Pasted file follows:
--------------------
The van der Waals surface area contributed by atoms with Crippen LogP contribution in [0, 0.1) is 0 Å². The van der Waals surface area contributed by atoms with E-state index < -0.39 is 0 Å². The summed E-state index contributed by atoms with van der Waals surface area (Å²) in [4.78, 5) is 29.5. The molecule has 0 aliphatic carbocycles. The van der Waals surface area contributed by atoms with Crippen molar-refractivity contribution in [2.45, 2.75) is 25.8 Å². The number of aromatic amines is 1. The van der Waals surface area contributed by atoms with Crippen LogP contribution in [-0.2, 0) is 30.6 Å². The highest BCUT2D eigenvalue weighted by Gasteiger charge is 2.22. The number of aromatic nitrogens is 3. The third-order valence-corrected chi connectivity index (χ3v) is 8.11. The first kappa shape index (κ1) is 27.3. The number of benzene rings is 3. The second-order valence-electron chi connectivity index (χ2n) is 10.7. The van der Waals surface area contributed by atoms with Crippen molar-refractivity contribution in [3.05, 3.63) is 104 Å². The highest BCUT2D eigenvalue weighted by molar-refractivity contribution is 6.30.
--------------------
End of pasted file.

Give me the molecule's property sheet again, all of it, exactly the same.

The van der Waals surface area contributed by atoms with Crippen LogP contribution in [0, 0.1) is 0 Å². The van der Waals surface area contributed by atoms with E-state index < -0.39 is 0 Å². The summed E-state index contributed by atoms with van der Waals surface area (Å²) in [4.78, 5) is 29.5. The molecule has 0 aliphatic carbocycles. The van der Waals surface area contributed by atoms with Crippen molar-refractivity contribution in [2.45, 2.75) is 25.8 Å². The number of aromatic amines is 1. The van der Waals surface area contributed by atoms with Crippen LogP contribution in [-0.2, 0) is 30.6 Å². The highest BCUT2D eigenvalue weighted by Gasteiger charge is 2.22. The number of aromatic nitrogens is 3. The third-order valence-corrected chi connectivity index (χ3v) is 8.11. The first kappa shape index (κ1) is 27.3. The number of benzene rings is 3. The second-order valence-electron chi connectivity index (χ2n) is 10.7. The van der Waals surface area contributed by atoms with Crippen molar-refractivity contribution in [3.05, 3.63) is 104 Å². The highest BCUT2D eigenvalue weighted by molar-refractivity contribution is 6.30.